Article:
But it is much to be feared that a constant run of prosperity, perpetual peace and freedom from disease, may breed in our minds just what it has done in all human minds before, namely, security and pride, heathenism and forgetfulness of God. It is a most solemn fact that human nature can scarcely bear a long continuance of peace and health. It is almost necessary that we should be every now and then salted with affliction, lest we putrefy with sin. God grant we may have neither famine, nor sword; but as we have pestilence in a very slight degree, it becomes us to ask the Lord to bless it to the people that a tenderness of conscience may be apparent throughout the multitude, and they may recognize the hand of God. Already I have been told by Christian brethren labouring in the east of London, that there is a greater willingness to listen to gospel truth, and that if there be a religious service it is more acceptable to the people now than it was; for which I thank God as an indication that affliction is answering its purpose. [“The Voice of the Cholera”]

Francis J. Grimké in 1918, on responding to quarantine orders from the civil authorities during the Spanish flu pandemic:

Another thing that has impressed me, in connection with this epidemic, is the fact that conditions may arise in a community which justify the extraordinary exercise of powers that would not be tolerated under ordinary circumstances. This extraordinary exercise of power was resorted to by the Commissioners in closing up the theaters, schools, churches, in forbidding all gatherings of any considerable number of people indoors and outdoors, and in restricting the numbers who should be present even at funerals. The ground of the exercise of this extraordinary power was found in the imperative duty of the officials to safeguard, as far as possible, the health of the community by preventing the spread of the disease from which we were suffering. There has been considerable grumbling, I know, on the part of some, particularly in regard to the closing of the churches. It seems to me, however, in a matter like this it is always wise to submit to such restrictions for the time being. If, as a matter of fact, it was dangerous to meet in the theaters and in the schools, it certainly was no less dangerous to meet in churches. The fact that the churches were places of religious gathering, and the others not, would not affect in the least the health question involved. If avoiding crowds lessens the danger of being infected, it was wise to take the precaution and not needlessly run in danger, and expect God to protect us. And so, anxious as I have been to resume work, I have waited patiently until the order was lifted. I started to worry at first, as it seemed to upset all of our plans for the fall work; but I soon recovered my composure. I said to myself, Why worry? God knows what He is doing. His work is not going to suffer. It will rather be a help to it in the end. Out of it, I believe, great good is coming. All the churches, as well as the community at large, are going to be the stronger and better for this season of distress through which we have been passing. [“Some Reflections: Growing Out of the Recent Epidemic of Influenza that Afflicted Our City”]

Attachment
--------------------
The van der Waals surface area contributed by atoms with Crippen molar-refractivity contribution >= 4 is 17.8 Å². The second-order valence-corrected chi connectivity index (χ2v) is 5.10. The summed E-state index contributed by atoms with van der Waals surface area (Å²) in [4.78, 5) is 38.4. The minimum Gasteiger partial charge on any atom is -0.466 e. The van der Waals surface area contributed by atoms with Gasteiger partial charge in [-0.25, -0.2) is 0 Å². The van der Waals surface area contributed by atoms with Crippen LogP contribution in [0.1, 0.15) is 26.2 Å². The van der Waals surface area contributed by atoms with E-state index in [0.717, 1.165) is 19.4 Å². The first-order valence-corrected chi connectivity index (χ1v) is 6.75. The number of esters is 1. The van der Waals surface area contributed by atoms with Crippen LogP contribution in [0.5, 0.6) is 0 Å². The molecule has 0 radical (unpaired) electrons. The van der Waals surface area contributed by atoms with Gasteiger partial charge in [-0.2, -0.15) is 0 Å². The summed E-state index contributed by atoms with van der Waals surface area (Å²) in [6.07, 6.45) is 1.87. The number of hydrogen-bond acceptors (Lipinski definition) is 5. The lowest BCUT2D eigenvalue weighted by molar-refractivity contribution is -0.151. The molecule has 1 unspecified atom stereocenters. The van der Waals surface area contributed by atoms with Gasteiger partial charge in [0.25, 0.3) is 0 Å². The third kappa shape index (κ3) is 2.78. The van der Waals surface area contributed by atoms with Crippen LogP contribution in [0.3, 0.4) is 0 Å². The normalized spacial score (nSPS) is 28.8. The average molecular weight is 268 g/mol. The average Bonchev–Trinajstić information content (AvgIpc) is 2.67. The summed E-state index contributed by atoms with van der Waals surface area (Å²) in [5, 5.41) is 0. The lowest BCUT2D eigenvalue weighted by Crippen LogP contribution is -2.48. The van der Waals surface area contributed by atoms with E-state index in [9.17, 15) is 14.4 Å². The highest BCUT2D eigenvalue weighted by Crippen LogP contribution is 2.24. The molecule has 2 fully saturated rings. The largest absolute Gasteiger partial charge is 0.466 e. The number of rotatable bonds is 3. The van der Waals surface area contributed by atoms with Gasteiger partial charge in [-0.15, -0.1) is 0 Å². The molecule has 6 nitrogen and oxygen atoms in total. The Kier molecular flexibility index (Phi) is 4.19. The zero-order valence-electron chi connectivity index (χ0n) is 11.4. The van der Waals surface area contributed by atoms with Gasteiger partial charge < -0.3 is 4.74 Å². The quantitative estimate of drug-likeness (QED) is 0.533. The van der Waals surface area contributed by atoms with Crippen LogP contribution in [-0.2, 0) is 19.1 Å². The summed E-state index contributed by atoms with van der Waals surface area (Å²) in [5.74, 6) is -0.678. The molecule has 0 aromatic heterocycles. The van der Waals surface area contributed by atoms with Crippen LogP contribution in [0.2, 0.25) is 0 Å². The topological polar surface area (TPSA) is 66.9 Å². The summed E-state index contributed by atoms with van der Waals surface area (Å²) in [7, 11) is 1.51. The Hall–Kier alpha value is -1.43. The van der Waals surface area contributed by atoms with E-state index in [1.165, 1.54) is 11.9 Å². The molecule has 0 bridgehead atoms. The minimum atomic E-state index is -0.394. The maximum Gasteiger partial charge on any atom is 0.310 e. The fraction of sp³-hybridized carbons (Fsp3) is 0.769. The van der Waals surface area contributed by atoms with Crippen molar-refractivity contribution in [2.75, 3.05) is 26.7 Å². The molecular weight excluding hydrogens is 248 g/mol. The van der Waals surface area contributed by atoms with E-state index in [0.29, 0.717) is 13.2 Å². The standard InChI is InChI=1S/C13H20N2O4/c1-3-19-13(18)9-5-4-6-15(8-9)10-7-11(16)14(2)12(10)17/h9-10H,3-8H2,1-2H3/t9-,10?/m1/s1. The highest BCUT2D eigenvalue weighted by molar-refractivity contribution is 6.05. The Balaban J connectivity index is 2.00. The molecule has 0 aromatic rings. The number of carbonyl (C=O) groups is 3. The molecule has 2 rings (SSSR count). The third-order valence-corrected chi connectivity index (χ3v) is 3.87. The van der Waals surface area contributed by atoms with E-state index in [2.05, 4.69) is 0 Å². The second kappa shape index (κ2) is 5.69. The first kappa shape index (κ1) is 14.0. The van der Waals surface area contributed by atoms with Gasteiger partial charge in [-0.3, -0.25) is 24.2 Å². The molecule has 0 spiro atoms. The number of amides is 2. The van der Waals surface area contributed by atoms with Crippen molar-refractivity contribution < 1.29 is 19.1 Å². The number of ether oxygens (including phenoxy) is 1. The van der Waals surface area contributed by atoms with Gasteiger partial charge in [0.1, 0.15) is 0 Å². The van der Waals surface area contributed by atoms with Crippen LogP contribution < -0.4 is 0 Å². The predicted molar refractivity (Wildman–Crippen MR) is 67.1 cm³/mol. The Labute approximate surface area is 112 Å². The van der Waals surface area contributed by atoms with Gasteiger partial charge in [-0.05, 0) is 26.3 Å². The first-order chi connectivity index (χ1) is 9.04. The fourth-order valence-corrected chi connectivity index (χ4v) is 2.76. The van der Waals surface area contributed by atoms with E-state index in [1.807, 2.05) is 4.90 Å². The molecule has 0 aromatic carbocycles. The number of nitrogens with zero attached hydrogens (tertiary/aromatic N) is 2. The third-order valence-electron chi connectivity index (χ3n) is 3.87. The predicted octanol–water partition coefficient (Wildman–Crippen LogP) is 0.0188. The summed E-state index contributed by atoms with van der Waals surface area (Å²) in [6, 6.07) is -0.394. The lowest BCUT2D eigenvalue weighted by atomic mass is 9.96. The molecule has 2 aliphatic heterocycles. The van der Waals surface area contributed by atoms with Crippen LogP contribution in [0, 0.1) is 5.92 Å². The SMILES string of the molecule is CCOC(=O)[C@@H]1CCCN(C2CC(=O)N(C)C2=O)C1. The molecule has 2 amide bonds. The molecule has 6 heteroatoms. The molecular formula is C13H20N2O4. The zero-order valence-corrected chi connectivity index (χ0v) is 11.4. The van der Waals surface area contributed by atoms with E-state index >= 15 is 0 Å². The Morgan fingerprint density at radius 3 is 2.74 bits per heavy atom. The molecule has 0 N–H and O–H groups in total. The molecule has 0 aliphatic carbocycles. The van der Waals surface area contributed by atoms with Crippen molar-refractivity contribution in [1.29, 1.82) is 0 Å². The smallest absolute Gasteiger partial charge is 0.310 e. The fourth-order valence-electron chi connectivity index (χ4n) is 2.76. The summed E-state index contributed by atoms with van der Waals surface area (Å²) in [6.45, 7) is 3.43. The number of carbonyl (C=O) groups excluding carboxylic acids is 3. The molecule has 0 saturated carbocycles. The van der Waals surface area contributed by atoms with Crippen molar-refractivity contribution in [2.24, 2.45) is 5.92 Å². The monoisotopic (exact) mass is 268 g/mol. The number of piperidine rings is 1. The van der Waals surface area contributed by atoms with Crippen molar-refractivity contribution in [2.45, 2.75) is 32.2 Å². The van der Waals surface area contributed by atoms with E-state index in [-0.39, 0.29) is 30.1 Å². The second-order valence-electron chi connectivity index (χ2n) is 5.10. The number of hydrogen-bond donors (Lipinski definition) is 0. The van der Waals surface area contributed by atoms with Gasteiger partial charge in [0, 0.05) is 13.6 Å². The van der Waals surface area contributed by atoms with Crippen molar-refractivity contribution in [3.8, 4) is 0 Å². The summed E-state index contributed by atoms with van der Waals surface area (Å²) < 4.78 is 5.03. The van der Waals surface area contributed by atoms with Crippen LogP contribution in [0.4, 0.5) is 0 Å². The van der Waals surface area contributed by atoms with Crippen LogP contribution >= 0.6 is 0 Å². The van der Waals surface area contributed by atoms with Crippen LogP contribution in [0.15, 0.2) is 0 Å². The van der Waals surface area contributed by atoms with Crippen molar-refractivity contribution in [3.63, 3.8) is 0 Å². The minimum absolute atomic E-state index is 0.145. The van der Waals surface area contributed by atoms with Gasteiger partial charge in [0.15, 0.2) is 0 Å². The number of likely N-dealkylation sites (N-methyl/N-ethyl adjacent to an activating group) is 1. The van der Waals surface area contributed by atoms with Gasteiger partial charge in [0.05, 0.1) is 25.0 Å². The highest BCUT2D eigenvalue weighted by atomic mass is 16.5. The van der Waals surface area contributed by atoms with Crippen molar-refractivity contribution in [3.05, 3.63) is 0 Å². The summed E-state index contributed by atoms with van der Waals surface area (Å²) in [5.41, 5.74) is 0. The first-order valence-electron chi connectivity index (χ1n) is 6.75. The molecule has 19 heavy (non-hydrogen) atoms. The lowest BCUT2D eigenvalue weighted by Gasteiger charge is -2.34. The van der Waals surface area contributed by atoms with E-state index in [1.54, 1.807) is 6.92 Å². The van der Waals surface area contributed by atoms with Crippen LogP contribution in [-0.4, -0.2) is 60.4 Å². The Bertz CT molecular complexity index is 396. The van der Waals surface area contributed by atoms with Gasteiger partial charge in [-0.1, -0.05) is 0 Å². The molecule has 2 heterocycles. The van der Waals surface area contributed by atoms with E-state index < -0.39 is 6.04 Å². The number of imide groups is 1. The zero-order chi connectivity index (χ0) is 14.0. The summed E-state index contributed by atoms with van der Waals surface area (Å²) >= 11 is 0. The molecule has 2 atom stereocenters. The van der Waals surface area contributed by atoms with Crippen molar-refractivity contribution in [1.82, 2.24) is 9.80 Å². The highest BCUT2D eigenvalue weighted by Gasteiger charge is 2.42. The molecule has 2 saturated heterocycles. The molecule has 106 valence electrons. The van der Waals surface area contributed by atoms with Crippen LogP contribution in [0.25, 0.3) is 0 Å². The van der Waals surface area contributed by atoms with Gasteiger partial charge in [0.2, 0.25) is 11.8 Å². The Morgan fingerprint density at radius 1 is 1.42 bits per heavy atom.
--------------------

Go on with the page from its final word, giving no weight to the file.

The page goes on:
ht: @MarkDever and Kevin Martin

What some of us mean (and don’t mean) when we say that God is impassible

You, Lord God, lover of souls, show a compassion far purer and freer of mixed motives than ours; for no suffering injures you. – St. Augustine

I have not been a lifelong advocate for the doctrine of divine impassibility. I came across this divine attribute almost by accident and did some further investigating probably to satisfy my curiosity more than anything else. As is the case for many (or is it just some?), I found the essential claim of impassibility—that God neither experiences emotional change nor does he suffer—counterintuitive and easy to dismiss. But the inumerable & insurmountable objections I expected to find were far fewer and smaller on closer inspection. And now, several years later, I find myself disagreeing with the likes of N. T. Wright when he claims that God laments with us. I also discovered that some (or is it many?) of you now disagree with me.

As I move further up and further in, I don’t discover an impassible God to be distant and “above it all.” Far from it. What impassibility offers is a God more loving and compassionate than I can imagine because God can never become more (or less) than what he already and always is. My experience of God’s nature varies by time, place, and degree not because he changes but because I do. In the best of my fleeting moments these thoughts stoke wonder and worship.

Because I find impassibility so compelling, I offer here a sampling of quotes from Thomas Weinandy’s book Does God Suffer?.¹ Maybe these statements will shed some light on a strange doctrine and you’ll come to understand why some of us believe as we do. Maybe some of you will find a strange doctrine strangely compelling, too.

“God is impassible in the sense that he cannot experience emotional changes of state due to his relationship to and interaction with human beings and the created order.” (38)